The anger and fear that began to run through me ended up changing my life forever. I became careless at the age of 13 and didn't want to be sick anymore. I began to drink alcohol, something that my parents always warned me against for the interactions with my medication. I also began to abuse perception pain killers. This devastating subconscious decision to self medicate my pain and fear ended up taking a hold on my life for the next 13 years. With that came complete neglect and abuse of my body. I'm not going to get into any specifics but progression is a huge part of my story and every year things became worse. At 16 years old I fell ill with a severe intestinal issue and had to be rushed into surgery. The surgery went well and I dealt with the sudden flash that I am in fact still sick the same way I had been dealing with it for the last 3 years. Things continued to grow worse with my abuse of alcohol and drugs. At 18 years old I had the same intestinal problem come suddenly again. This time was worse. More time in surgery. Followed by a collapse of my lungs and 3 weeks in the ICU. More fear. More anger. All I wanted was to be normal. I had managed to be accepted to college, even though I saw no point in it because I was told 21 years old was out of my reach. Because of this surgery I was not able to attend the first semester. I dealt with this like I had learned to deal with everything. I did go to college the next semester and was shortly after asked to take a leave of absence. I couldn't bring my self to go to class or learn anything that I would never get the opportunity to use. I used college as one big party. I was convinced that what happened to the people I once knew was right around the corner for me and I acted accordingly. I didn't care about anything aside from partying and having what I though was fun. I numbed my pain, anger and confusion every day until I was 26.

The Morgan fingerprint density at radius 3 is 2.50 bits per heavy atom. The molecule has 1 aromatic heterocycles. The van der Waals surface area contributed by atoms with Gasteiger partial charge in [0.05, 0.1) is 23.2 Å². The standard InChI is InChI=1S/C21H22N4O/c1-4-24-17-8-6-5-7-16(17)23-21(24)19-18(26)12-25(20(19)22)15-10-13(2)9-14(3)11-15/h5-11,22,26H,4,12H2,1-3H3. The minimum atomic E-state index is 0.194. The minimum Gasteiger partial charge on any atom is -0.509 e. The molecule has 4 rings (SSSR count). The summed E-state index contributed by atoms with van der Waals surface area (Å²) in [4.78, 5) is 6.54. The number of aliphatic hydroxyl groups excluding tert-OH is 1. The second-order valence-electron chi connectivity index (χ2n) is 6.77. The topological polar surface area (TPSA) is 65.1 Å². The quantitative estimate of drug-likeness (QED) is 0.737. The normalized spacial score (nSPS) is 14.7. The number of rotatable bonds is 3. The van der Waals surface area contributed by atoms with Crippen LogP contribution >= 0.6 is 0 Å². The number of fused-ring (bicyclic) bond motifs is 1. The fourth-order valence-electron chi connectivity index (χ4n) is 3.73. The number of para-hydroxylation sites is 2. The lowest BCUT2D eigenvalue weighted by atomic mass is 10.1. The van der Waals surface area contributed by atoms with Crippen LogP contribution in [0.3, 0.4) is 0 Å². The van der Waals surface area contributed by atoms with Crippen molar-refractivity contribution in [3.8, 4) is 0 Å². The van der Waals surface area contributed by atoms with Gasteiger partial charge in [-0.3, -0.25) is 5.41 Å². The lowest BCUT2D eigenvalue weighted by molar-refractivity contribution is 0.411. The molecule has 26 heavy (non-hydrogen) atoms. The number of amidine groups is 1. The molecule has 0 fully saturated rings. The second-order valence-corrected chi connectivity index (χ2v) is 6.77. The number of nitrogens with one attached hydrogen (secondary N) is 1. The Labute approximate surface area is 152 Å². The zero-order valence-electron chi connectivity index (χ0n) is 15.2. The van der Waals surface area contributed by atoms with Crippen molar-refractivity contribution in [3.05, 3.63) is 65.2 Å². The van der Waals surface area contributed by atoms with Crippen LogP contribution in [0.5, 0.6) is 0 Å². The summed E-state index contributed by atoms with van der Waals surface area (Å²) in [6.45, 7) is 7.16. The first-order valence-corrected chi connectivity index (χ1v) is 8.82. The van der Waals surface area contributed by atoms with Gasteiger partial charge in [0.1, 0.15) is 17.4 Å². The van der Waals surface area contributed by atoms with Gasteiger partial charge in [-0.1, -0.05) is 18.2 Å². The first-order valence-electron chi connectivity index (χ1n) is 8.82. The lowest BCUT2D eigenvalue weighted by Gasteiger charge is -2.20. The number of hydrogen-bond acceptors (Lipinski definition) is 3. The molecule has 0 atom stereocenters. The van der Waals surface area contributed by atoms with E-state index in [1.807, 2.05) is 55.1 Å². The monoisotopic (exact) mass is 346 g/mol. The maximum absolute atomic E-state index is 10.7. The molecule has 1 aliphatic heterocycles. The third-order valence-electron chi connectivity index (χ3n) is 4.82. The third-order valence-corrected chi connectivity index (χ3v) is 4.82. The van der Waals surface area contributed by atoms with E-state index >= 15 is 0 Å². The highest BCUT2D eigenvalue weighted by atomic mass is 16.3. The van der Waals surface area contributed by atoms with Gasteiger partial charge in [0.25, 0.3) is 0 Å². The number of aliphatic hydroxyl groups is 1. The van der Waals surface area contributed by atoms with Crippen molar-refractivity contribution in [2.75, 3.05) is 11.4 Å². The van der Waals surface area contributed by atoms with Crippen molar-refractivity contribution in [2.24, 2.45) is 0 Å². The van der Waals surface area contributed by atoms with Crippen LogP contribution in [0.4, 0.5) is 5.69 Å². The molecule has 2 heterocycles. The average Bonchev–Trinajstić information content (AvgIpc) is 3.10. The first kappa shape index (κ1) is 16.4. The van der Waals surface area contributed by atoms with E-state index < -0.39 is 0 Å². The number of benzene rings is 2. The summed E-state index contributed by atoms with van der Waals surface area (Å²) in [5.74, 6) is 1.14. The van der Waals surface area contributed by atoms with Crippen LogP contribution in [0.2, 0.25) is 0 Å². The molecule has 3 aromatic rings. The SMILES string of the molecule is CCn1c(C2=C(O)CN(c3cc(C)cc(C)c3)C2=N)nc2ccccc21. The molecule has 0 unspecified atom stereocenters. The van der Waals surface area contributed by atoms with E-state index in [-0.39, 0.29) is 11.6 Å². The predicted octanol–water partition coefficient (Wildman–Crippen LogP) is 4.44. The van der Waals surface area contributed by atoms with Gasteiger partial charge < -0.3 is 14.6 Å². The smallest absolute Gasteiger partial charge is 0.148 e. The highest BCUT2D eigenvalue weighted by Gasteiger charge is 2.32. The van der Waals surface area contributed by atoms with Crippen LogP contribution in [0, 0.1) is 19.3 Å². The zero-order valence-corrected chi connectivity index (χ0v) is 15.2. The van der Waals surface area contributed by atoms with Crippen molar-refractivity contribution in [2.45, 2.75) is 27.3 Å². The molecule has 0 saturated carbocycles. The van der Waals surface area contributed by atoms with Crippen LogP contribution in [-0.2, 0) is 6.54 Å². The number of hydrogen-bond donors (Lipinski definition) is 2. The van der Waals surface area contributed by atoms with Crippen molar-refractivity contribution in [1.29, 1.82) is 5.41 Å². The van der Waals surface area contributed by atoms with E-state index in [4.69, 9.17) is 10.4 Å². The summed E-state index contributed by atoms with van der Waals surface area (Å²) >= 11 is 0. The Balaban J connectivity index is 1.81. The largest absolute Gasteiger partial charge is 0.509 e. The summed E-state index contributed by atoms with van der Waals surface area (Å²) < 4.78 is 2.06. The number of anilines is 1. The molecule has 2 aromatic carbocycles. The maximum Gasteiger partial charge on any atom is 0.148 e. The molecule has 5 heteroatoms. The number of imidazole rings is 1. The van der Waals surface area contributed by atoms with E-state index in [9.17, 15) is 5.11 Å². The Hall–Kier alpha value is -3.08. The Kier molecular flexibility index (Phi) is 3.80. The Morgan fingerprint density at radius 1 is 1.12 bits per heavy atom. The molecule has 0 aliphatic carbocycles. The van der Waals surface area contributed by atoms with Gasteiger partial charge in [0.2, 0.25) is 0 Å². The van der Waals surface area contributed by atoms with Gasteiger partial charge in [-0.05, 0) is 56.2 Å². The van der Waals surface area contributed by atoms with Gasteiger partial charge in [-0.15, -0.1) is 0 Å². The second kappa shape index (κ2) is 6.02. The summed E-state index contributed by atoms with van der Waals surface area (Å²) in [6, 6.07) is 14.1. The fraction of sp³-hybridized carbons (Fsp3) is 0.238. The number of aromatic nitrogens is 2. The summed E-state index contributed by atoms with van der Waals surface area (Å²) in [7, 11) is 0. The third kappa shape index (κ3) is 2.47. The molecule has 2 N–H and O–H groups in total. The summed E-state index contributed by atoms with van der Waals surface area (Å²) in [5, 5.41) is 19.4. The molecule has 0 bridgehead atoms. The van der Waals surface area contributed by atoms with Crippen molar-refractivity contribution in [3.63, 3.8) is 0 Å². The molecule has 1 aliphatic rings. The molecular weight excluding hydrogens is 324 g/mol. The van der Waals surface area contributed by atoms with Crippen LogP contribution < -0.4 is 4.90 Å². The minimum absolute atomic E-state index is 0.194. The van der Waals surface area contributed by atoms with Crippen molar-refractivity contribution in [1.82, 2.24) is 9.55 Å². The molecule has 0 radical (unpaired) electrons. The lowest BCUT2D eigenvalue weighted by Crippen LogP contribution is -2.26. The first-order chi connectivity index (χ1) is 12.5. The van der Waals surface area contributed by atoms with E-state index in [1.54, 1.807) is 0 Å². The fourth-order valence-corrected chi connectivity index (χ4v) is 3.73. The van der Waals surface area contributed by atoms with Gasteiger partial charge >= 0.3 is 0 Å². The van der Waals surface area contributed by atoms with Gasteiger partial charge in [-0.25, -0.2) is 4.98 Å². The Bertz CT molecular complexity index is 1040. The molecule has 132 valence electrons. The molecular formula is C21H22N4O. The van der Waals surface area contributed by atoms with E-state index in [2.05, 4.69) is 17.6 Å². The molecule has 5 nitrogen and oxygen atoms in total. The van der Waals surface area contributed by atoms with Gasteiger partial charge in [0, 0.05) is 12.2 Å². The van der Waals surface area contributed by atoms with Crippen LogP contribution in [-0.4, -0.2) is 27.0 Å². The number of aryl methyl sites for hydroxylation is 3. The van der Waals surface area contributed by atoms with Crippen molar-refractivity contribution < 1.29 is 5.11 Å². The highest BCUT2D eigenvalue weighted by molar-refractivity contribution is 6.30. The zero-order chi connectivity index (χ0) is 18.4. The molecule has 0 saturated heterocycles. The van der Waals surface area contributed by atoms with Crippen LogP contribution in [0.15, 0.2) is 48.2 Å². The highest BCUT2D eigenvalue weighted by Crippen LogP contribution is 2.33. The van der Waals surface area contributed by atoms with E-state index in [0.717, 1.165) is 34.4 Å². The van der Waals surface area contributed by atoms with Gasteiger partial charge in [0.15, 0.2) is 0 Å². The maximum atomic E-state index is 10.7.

The whole time my health was taking a huge hit. I wasn't taking my medication as I should. I was a poor excuse for a human. I was creating the philosophy that I was convinced was going to happen. Physical and mental addiction became more important than being healthy. Years and years seemed to go by. My family and my doctors were all to become aware. None of them could convince me to stop, or show me that life was worth living. I received countless treatments for my addiction and each time I went right back to it. I moved out of Boston, and I went back to it. Nothing worked. Not because the treatment wasn't enough but because I saw no hope.